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'A Very Stable Genius...?

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  • 'A Very Stable Genius...?

    ...I don't think so.

    Remarking on Trump's tirade against US generals in 2017:

    https://www.msn.com/en-us/news/polit...cid=spartandhp

    There is no more sacred room for military officers than 2E924 of the Pentagon, a windowless and secure vault where the Joint Chiefs of Staff meet regularly to wrestle with classified matters. Its more common name is “the Tank.” The Tank resembles a small corporate boardroom, with a gleaming golden oak table, leather swivel armchairs and other mid-century stylings. Inside its walls, flag officers observe a reverence and decorum for the wrenching decisions that have been made there.

    Hanging prominently on one of the walls is The Peacemakers, a painting that depicts an 1865 Civil War strategy session with President Abraham Lincoln and his three service chiefs — Lieutenant General Ulysses S. Grant, Major General William Tecumseh Sherman, and Rear Admiral David Dixon Porter. One hundred fifty-​­two years after Lincoln hatched plans to preserve the Union, President Trump’s advisers staged an intervention inside the Tank to try to preserve the world order.

    By that point, six months into his administration, Secretary of Defense Jim Mattis, Director of the National Economic Council Gary Cohn, and Secretary of State Rex Tillerson had grown alarmed by gaping holes in Trump’s knowledge of history, especially the key alliances forged following World War II. Trump had dismissed allies as worthless, cozied up to authoritarian regimes in Russia and elsewhere, and advocated withdrawing troops from strategic outposts and active theaters alike.

    Trump organized his unorthodox worldview under the simplistic banner of “America First,” but Mattis, Tillerson, and Cohn feared his proposals were rash, barely considered, and a danger to America’s superpower standing. They also felt that many of Trump’s impulsive ideas stemmed from his lack of familiarity with U.S. history and, even, where countries were located. To have a useful discussion with him, the trio agreed, they had to create a basic knowledge, a shared language.

    So on July 20, 2017, Mattis invited Trump to the Tank for what he, Tillerson, and Cohn had carefully organized as a tailored tutorial. What happened inside the Tank that day crystallized the commander in chief’s berating, derisive and dismissive manner, foreshadowing decisions such as the one earlier this month that brought the United States to the brink of war with Iran. The Tank meeting was a turning point in Trump’s presidency. Rather than getting him to appreciate America’s traditional role and alliances, Trump began to tune out and eventually push away the experts who believed their duty was to protect the country by restraining his more dangerous impulses.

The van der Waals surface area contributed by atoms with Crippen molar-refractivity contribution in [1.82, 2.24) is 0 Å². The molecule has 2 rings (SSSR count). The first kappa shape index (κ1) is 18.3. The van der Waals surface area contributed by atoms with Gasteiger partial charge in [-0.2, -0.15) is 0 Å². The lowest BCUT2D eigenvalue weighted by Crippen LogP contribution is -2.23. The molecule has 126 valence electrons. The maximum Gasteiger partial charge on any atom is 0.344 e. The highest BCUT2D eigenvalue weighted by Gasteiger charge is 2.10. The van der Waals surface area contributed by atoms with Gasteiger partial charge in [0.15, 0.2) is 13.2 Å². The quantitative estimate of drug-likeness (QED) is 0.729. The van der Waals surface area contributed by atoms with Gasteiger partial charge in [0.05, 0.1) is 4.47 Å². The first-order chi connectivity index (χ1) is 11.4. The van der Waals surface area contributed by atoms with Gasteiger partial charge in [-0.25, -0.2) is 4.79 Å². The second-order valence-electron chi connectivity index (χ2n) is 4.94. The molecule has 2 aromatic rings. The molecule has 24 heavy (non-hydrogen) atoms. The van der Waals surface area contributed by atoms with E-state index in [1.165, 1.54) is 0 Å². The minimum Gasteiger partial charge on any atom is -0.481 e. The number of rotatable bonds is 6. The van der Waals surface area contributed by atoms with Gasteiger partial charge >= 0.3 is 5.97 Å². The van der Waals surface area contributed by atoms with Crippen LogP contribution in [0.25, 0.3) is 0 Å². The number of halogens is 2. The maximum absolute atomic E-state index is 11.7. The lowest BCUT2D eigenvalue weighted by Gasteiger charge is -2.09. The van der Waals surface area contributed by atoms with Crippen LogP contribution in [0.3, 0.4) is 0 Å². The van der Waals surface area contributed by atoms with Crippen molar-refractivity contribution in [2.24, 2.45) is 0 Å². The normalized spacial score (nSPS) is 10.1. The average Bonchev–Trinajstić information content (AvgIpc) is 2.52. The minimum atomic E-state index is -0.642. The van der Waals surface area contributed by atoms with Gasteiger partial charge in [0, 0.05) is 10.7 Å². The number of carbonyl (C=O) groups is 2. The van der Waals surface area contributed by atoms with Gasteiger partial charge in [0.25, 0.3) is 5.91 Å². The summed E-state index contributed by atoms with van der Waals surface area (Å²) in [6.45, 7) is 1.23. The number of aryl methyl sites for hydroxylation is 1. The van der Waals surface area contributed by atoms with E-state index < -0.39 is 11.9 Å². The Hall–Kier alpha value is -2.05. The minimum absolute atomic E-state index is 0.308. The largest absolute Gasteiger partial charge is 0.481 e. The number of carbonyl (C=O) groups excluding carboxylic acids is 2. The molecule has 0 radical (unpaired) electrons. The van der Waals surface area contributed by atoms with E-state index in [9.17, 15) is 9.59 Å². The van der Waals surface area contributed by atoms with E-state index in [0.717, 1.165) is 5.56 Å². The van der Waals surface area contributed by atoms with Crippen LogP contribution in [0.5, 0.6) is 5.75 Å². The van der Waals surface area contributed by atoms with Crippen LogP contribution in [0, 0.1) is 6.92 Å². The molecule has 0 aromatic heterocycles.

The episode has been documented numerous times, but subsequent reporting reveals a more complete picture of the moment and the chilling effect Trump’s comments and hostility had on the nation’s military and national security leadership.

    Just before 10 a.m. on a scorching summer Thursday, Trump arrived at the Pentagon. He stepped out of his motorcade, walked along a corridor with portraits honoring former chairmen of the Joint Chiefs, and stepped inside the Tank. The uniformed officers greeted their commander in chief. Chairman of the Joint Chiefs General Joseph F. Dunford Jr. sat in the seat of honor midway down the table, because this was his room, and Trump sat at the head of the table facing a projection screen. Mattis and the newly confirmed deputy defense secretary, Patrick Shanahan, sat to the president’s left, with Vice President Pence and Tillerson to his right. Down the table sat the leaders of the military branches, along with Cohn and Treasury Secretary Steven Mnuchin. White House chief strategist Stephen K. Bannon was in the outer ring of chairs with other staff, taking his seat just behind Mattis and directly in Trump’s line of sight.

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